There is a telling moment in the oft-quoted Being Liverpool documentary that Brendan Rodgers was coerced into when he was the Anfield manager.

As Rodgers gathers the youth players involved in first-team training together after a pre-season session and beseeches them to improve their attitude, a truculent 17-year-old Raheem Sterling mutters ‘steady’ under his breath. It does not go down well.

The scene becomes reminiscent of the headmaster’s office with a dressing down and a stern warning delivered about the first flight home.

Read more: Neil Lennon can take over the reins at Celtic whenever Brendan Rodgers moves on

And yet you would be hard pressed to describe Rodgers as a disciplinarian.

On Sunday afternoon there was a rare glimpse of frustration as Kristoffer Ajer felt the full force of his ire when he was rolled by Alfredo Morelos in the early stages of Sunday’s game at Hampden but by and large Rodgers is considered and composed in language both bodily and verbally.

Indeed, the days of ranting and raving managers throwing boots or cups or whatever else comes to hand already seems reminiscent of a former era. Just as society has moved on, so has the culture of the dressing room.

But one perennial rule has never wavered; an odour of fear will not end well.

Footballers scent fear. They exploit vulnerability. Ask Ian Cathro, ask Graeme Murty.

So when Rangers chairman Dave King undermined his own manager last week with an ill-timed statement in the build-up to the weekend’s now infamous afternoon at Hampden he effectively threw his own man to the wolves.

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The implosion that followed with Lee Wallace and Kenny Miller was as predictable as it was damning.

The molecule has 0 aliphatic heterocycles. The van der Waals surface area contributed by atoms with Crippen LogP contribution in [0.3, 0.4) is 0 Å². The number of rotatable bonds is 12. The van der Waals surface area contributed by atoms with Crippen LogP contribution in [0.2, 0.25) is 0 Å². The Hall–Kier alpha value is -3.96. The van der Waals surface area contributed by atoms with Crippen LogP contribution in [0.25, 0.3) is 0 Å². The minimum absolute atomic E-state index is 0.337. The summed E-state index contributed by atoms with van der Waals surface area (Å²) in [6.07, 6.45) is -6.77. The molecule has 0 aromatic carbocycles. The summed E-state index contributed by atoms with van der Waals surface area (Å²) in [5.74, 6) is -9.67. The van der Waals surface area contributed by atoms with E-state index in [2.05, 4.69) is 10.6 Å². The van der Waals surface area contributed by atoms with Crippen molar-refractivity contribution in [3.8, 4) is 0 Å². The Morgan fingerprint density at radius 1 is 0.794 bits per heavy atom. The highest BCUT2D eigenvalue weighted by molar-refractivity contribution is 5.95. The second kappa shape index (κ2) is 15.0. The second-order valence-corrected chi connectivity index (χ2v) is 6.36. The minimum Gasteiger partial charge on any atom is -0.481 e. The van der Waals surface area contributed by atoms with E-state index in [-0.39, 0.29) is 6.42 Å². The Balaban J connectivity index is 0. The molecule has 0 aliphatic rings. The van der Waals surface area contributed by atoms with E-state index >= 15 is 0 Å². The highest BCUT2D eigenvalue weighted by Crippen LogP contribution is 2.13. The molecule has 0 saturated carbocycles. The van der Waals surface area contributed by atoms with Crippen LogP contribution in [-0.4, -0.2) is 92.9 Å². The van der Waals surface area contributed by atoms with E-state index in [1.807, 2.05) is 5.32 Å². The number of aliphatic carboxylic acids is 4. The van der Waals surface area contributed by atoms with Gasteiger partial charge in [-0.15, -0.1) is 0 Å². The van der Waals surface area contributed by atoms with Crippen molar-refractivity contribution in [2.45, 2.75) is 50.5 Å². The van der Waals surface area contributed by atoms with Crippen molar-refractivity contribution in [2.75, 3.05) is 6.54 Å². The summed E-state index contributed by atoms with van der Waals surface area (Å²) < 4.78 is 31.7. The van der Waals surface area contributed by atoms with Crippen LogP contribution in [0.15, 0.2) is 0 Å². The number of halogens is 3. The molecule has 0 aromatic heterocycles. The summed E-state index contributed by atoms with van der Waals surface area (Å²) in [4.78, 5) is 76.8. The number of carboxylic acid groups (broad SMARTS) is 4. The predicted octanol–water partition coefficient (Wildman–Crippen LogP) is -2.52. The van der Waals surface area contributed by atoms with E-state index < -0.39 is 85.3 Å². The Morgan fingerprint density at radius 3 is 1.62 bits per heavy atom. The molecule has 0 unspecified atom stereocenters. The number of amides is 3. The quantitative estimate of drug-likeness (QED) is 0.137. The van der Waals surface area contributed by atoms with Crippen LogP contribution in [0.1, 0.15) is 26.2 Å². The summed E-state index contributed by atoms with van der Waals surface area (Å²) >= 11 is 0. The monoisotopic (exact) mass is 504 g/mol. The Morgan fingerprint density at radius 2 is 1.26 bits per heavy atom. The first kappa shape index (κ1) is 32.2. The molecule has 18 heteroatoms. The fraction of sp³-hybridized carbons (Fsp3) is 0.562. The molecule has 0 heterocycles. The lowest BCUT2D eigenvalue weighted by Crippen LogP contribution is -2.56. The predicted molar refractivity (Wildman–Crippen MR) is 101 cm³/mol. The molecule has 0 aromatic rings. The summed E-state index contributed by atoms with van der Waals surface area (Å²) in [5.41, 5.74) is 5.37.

No dressing room takes well to being humiliated on a football pitch. Rangers were soundly beaten on Sunday in a game that the statisticians will record as a 4-0 defeat but which observers will recall as 4 going on 44. Such was the lopsided nature of the affair that it would be a travesty to describe it as a contest.

Any student of history will eagerly regale willing listeners of the repetition of human error. And where Rangers’ dressing room was late afternoon on Sunday was where Celtic were in February 1999; indeed it wasn’t too far off where it was in October 2015 as Kris Commons let rip at Ronny Deila following a harrowing night in Norway.

There was a glimpse of petulance towards the Celtic bench from Leigh Griffiths towards the end of last season when the striker was irked at being subbed against Partick Thistle at Firhill. At the time the Scotland internationalist was the only fit forward at the club and was taken off as a sensible precaution with one eye on the Cup Final.

Read more: Neil Lennon can take over the reins at Celtic whenever Brendan Rodgers moves on

Rodgers was quick to defuse the situation – an arm was slung over the shoulder of the player as the TV cameras honed in – but ultimately if a team is winning and delivering trophies no-one gives much of a damn.

The currency held by coaches and managers comes not with an iron rule but with points on the table, with silverware in the cabinet. That alone is what marries the trust between the training ground and the manager’s office.

Players aren’t afraid of managers. What they are afraid of is losing their place as others make up ground behind them - indeed, as other teams romp off ahead of them.

Let no-one kid you; the measure of success is not just sitting on the cusp of a double treble but creating an environment where no-one wants to miss a thing.